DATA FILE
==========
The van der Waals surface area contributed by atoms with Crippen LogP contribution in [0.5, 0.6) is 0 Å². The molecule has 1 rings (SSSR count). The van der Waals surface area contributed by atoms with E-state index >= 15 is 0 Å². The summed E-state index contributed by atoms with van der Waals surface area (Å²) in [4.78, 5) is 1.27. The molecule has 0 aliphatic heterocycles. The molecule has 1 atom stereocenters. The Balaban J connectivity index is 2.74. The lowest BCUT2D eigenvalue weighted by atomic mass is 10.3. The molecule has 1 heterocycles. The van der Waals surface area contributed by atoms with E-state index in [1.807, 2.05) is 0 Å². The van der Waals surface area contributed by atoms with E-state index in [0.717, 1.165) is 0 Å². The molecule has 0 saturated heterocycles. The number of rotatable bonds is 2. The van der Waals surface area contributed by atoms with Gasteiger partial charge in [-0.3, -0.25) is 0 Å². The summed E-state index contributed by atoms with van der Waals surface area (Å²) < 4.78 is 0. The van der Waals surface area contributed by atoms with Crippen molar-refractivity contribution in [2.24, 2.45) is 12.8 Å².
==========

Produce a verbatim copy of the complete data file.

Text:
The van der Waals surface area contributed by atoms with Crippen LogP contribution in [0.5, 0.6) is 0 Å². The molecule has 1 rings (SSSR count). The van der Waals surface area contributed by atoms with E-state index >= 15 is 0 Å². The summed E-state index contributed by atoms with van der Waals surface area (Å²) in [4.78, 5) is 1.27. The molecule has 0 aliphatic heterocycles. The molecule has 1 atom stereocenters. The Balaban J connectivity index is 2.74. The lowest BCUT2D eigenvalue weighted by atomic mass is 10.3. The molecule has 1 heterocycles. The van der Waals surface area contributed by atoms with E-state index in [1.807, 2.05) is 0 Å². The van der Waals surface area contributed by atoms with E-state index in [0.717, 1.165) is 0 Å². The molecule has 0 saturated heterocycles. The number of rotatable bonds is 2. The van der Waals surface area contributed by atoms with Gasteiger partial charge in [-0.3, -0.25) is 0 Å². The summed E-state index contributed by atoms with van der Waals surface area (Å²) < 4.78 is 0. The van der Waals surface area contributed by atoms with Crippen molar-refractivity contribution in [2.24, 2.45) is 12.8 Å².